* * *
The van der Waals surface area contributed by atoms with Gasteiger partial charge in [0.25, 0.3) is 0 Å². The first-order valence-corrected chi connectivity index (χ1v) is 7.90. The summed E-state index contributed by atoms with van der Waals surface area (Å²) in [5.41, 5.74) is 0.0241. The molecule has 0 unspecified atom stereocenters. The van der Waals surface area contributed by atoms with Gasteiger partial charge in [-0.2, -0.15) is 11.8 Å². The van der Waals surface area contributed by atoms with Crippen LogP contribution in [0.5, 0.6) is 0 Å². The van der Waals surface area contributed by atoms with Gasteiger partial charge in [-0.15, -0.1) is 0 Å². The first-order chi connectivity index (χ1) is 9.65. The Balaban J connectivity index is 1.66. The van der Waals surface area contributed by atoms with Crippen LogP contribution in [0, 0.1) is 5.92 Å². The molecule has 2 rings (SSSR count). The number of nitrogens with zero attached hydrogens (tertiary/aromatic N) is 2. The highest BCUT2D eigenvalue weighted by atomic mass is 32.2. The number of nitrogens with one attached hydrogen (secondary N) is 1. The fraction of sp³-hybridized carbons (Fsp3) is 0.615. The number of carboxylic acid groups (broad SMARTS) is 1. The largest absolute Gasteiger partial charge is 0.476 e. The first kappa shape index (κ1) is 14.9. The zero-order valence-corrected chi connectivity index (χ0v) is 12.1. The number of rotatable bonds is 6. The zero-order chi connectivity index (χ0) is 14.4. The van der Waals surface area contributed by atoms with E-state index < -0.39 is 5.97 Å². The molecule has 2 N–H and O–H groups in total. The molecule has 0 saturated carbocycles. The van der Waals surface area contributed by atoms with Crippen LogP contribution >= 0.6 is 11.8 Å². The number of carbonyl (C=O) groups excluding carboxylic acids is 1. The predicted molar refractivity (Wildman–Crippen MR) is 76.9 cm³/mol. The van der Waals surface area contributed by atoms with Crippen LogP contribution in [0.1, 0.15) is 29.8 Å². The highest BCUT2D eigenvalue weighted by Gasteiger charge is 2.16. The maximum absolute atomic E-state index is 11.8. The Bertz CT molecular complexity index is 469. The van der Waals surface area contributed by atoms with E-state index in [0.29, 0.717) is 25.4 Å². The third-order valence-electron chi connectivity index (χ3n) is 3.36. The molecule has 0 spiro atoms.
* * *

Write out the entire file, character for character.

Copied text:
The van der Waals surface area contributed by atoms with Gasteiger partial charge in [0.25, 0.3) is 0 Å². The first-order valence-corrected chi connectivity index (χ1v) is 7.90. The summed E-state index contributed by atoms with van der Waals surface area (Å²) in [5.41, 5.74) is 0.0241. The molecule has 0 unspecified atom stereocenters. The van der Waals surface area contributed by atoms with Gasteiger partial charge in [-0.2, -0.15) is 11.8 Å². The van der Waals surface area contributed by atoms with Crippen LogP contribution in [0.5, 0.6) is 0 Å². The van der Waals surface area contributed by atoms with Gasteiger partial charge in [-0.15, -0.1) is 0 Å². The first-order chi connectivity index (χ1) is 9.65. The Balaban J connectivity index is 1.66. The van der Waals surface area contributed by atoms with Crippen LogP contribution in [0, 0.1) is 5.92 Å². The molecule has 2 rings (SSSR count). The number of nitrogens with zero attached hydrogens (tertiary/aromatic N) is 2. The highest BCUT2D eigenvalue weighted by atomic mass is 32.2. The number of nitrogens with one attached hydrogen (secondary N) is 1. The fraction of sp³-hybridized carbons (Fsp3) is 0.615. The number of carboxylic acid groups (broad SMARTS) is 1. The largest absolute Gasteiger partial charge is 0.476 e. The first kappa shape index (κ1) is 14.9. The zero-order valence-corrected chi connectivity index (χ0v) is 12.1. The number of rotatable bonds is 6. The zero-order chi connectivity index (χ0) is 14.4. The van der Waals surface area contributed by atoms with E-state index < -0.39 is 5.97 Å². The molecule has 2 N–H and O–H groups in total. The molecule has 0 saturated carbocycles. The van der Waals surface area contributed by atoms with Crippen LogP contribution >= 0.6 is 11.8 Å². The number of carbonyl (C=O) groups excluding carboxylic acids is 1. The predicted molar refractivity (Wildman–Crippen MR) is 76.9 cm³/mol. The van der Waals surface area contributed by atoms with Crippen LogP contribution in [0.1, 0.15) is 29.8 Å². The highest BCUT2D eigenvalue weighted by Gasteiger charge is 2.16. The maximum absolute atomic E-state index is 11.8. The Bertz CT molecular complexity index is 469. The van der Waals surface area contributed by atoms with E-state index in [0.29, 0.717) is 25.4 Å². The third-order valence-electron chi connectivity index (χ3n) is 3.36. The molecule has 0 spiro atoms.